Logo of Phnom Penh Post newspaper Phnom Penh Post - World is ‘way off course on climate’



World is ‘way off course on climate’

Content image - Phnom Penh Post
UN secretary-general Antonio Guterres delivers a speech on the opening of the COP24 summit on climate change on Monday. AFP

World is ‘way off course on climate’

The world is “way off course” in its plan to prevent catastrophic climate change, the UN warned on Monday as nations gathered in Poland to chart a way for mankind to avert runaway global warming.

After a string of damning scientific reports showing humanity must drastically slash its greenhouse gas emissions within the next decade, UN secretary-general Antonio Guterres told delegates at the opening of a UN climate summit: “We are still not doing enough, nor moving fast enough.”

Monday was to see leaders from at-risk nations such as Fiji, Nigeria and Nepal plead their case at the COP24 climate talks, which aim to flesh out the promises agreed in the 2015 Paris climate accord.

But host Poland – heavily reliant on energy from coal – will push its own agenda: a “just transition” from fossil fuels that critics say could allow it to continue polluting for decades.

Nor are any of the world’s largest emitters represented at the highest level in Poland.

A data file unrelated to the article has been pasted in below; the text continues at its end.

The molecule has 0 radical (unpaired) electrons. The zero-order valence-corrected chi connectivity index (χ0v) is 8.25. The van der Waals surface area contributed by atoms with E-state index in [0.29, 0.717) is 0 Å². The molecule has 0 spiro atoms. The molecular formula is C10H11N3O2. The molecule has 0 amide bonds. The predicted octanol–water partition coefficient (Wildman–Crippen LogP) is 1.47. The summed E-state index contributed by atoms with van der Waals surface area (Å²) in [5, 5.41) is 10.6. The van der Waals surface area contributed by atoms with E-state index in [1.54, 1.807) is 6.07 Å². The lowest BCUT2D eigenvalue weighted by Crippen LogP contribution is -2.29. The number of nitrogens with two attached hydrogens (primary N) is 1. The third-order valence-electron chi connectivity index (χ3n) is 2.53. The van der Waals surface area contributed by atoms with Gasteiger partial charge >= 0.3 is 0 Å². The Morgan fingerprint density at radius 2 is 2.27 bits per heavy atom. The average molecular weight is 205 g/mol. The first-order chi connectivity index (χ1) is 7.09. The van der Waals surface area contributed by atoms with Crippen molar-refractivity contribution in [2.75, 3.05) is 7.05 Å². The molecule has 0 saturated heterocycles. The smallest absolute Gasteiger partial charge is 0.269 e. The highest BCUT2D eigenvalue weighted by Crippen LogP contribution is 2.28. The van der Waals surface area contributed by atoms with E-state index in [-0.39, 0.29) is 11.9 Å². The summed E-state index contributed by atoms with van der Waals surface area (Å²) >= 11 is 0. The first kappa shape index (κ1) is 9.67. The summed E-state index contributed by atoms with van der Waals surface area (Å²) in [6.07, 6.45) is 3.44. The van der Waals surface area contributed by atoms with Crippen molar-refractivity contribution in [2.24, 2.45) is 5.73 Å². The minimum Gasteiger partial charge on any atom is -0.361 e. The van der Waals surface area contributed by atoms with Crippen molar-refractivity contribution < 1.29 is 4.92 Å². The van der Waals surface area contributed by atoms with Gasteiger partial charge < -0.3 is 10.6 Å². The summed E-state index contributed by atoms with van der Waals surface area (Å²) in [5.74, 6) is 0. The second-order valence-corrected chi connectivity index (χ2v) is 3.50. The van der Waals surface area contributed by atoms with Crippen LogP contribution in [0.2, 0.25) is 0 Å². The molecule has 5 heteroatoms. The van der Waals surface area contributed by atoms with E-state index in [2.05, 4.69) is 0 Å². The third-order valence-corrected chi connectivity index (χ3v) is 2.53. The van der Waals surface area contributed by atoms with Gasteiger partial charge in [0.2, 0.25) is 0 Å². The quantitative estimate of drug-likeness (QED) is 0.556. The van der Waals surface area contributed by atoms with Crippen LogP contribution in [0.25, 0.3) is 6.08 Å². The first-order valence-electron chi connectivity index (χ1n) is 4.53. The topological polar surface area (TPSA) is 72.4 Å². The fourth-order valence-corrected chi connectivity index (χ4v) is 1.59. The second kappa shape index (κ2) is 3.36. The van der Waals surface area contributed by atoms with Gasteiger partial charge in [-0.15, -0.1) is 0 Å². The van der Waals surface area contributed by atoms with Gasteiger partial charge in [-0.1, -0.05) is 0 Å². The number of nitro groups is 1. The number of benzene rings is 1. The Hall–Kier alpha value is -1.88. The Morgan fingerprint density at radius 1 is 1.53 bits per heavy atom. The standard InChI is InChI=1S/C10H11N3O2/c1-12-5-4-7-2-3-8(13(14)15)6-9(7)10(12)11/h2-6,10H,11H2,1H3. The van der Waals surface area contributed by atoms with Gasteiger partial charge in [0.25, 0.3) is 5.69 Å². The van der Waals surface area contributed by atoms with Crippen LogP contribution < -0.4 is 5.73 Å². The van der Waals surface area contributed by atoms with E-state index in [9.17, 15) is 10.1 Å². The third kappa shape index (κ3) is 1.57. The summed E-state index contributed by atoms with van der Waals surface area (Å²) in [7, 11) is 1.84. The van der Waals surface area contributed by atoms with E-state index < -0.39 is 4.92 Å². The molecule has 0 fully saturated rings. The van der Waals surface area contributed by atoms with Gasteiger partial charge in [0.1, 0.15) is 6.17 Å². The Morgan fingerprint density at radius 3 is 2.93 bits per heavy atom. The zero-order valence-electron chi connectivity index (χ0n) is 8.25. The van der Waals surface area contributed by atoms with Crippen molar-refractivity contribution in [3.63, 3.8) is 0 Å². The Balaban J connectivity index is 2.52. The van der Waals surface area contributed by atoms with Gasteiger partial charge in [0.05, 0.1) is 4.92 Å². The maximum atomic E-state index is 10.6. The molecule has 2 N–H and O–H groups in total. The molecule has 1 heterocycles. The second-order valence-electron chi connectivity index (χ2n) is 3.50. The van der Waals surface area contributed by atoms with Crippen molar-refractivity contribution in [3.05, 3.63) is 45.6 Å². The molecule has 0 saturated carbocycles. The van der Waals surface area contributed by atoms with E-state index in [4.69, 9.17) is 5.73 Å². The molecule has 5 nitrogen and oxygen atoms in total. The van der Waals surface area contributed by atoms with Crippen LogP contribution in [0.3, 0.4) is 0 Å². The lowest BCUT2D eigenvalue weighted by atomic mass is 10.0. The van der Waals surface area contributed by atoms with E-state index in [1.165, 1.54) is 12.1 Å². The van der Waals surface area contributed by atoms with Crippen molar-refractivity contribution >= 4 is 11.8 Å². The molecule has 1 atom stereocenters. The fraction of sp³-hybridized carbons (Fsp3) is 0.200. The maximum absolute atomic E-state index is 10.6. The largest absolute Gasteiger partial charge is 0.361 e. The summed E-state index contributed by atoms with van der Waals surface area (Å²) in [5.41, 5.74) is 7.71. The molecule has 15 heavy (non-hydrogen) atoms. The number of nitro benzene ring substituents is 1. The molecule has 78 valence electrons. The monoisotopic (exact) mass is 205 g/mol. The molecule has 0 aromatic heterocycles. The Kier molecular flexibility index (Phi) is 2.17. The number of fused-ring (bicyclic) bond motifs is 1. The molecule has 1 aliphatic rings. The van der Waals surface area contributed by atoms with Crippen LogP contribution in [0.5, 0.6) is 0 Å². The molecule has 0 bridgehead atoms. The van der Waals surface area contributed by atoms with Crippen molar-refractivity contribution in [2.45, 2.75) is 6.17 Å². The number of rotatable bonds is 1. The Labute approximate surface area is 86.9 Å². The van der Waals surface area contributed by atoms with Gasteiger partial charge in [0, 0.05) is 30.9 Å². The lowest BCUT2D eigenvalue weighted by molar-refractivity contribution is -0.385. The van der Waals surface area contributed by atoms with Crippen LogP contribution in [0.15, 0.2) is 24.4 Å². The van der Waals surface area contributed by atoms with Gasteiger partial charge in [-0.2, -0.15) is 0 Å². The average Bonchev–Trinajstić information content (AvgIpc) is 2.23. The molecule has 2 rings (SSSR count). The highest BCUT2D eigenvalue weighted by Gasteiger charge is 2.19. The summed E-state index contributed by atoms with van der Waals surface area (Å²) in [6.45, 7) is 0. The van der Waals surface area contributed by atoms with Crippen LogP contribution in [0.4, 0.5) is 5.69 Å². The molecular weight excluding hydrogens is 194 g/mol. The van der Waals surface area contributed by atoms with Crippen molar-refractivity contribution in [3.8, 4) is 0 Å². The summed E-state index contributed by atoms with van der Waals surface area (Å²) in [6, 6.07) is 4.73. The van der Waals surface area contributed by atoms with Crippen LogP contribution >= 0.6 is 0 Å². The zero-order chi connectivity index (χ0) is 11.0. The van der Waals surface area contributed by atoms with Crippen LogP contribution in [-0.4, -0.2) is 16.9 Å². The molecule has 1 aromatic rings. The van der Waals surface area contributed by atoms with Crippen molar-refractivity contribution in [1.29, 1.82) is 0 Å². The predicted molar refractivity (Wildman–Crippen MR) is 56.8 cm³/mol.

The Paris agreement saw nations agree to limit global temperature rises to below two degrees Celsius (3.6 Fahrenheit) and under 1.5C if possible.

Officials from nearly 200 countries now have two weeks to finalise how those goals work in practice, even as science suggests the pace of climate change is rapidly outstripping mankind’s response.

One of the key disputes is finance.

Under Paris, richer nations – responsible for the majority of historic greenhouse gas emissions – are expected to contribute funding that developing nations can access to make their economies greener.

But US President Donald Trump’s decision to withdraw from the Paris accord has dented trust among vulnerable nations, who fear there is not enough cash available to help them adapt to our heating planet.

The World Bank on Monday announced $200 billion in climate action investment for 2021-25 – a major shot in the arm for green initiatives but one which needs bolstering by state-provided funding.

The background to Monday’s summit could hardly have been bleaker – with just one Celsius of warming so far, Earth is bombarded with raging wildfires, widespread crop failures and super-storms exacerbated by rising sea levels.

“Even as we witness devastating climate impacts causing havoc across the world, we are still not doing enough, nor moving fast enough, to prevent irreversible and catastrophic climate disruption,” Guterres said.

The UN’s own expert climate panel in October issued its starkest warning to date. To have any hope of reaching the 1.5C goal by the end of the century, it said fossil fuel emissions must be halved by 2030.

Poland is one of many nations heavily reliant on coal and wants this round of talks to reflect the role fossil fuels play in its economy.

It was to on Monday unveil a declaration calling on states to “recognise the challenges faced by sectors, cities and regions in transition from fossil fuels . . . and the importance to ensure a decent future for workers impacted by the transition.”